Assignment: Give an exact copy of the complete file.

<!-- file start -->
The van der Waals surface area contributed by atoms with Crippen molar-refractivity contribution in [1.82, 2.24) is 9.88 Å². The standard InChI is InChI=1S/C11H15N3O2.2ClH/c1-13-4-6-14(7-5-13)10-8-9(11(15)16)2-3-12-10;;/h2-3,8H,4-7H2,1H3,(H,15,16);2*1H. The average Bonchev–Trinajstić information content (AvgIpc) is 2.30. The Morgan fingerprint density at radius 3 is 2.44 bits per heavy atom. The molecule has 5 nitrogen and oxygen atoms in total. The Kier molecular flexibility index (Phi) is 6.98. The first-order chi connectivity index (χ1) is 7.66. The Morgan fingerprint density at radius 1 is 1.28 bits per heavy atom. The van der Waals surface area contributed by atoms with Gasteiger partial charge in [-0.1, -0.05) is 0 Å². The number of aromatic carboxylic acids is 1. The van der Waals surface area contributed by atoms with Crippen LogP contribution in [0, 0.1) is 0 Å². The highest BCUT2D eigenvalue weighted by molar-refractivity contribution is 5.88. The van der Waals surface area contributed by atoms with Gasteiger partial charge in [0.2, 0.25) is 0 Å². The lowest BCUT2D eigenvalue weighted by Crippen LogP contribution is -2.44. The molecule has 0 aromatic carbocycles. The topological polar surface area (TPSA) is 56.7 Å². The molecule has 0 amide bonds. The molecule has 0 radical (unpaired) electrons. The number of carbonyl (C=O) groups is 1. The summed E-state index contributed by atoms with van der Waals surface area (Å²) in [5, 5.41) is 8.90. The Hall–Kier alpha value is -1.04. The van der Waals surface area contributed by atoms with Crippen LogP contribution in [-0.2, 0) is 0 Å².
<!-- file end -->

The van der Waals surface area contributed by atoms with Crippen molar-refractivity contribution in [1.82, 2.24) is 9.88 Å². The standard InChI is InChI=1S/C11H15N3O2.2ClH/c1-13-4-6-14(7-5-13)10-8-9(11(15)16)2-3-12-10;;/h2-3,8H,4-7H2,1H3,(H,15,16);2*1H. The average Bonchev–Trinajstić information content (AvgIpc) is 2.30. The Morgan fingerprint density at radius 3 is 2.44 bits per heavy atom. The molecule has 5 nitrogen and oxygen atoms in total. The Kier molecular flexibility index (Phi) is 6.98. The first-order chi connectivity index (χ1) is 7.66. The Morgan fingerprint density at radius 1 is 1.28 bits per heavy atom. The van der Waals surface area contributed by atoms with Gasteiger partial charge in [-0.1, -0.05) is 0 Å². The number of aromatic carboxylic acids is 1. The van der Waals surface area contributed by atoms with Crippen LogP contribution in [0, 0.1) is 0 Å². The highest BCUT2D eigenvalue weighted by molar-refractivity contribution is 5.88. The van der Waals surface area contributed by atoms with Gasteiger partial charge in [0.2, 0.25) is 0 Å². The lowest BCUT2D eigenvalue weighted by Crippen LogP contribution is -2.44. The molecule has 0 aromatic carbocycles. The topological polar surface area (TPSA) is 56.7 Å². The molecule has 0 amide bonds. The molecule has 0 radical (unpaired) electrons. The number of carbonyl (C=O) groups is 1. The summed E-state index contributed by atoms with van der Waals surface area (Å²) in [5, 5.41) is 8.90. The Hall–Kier alpha value is -1.04. The van der Waals surface area contributed by atoms with Crippen LogP contribution in [-0.2, 0) is 0 Å².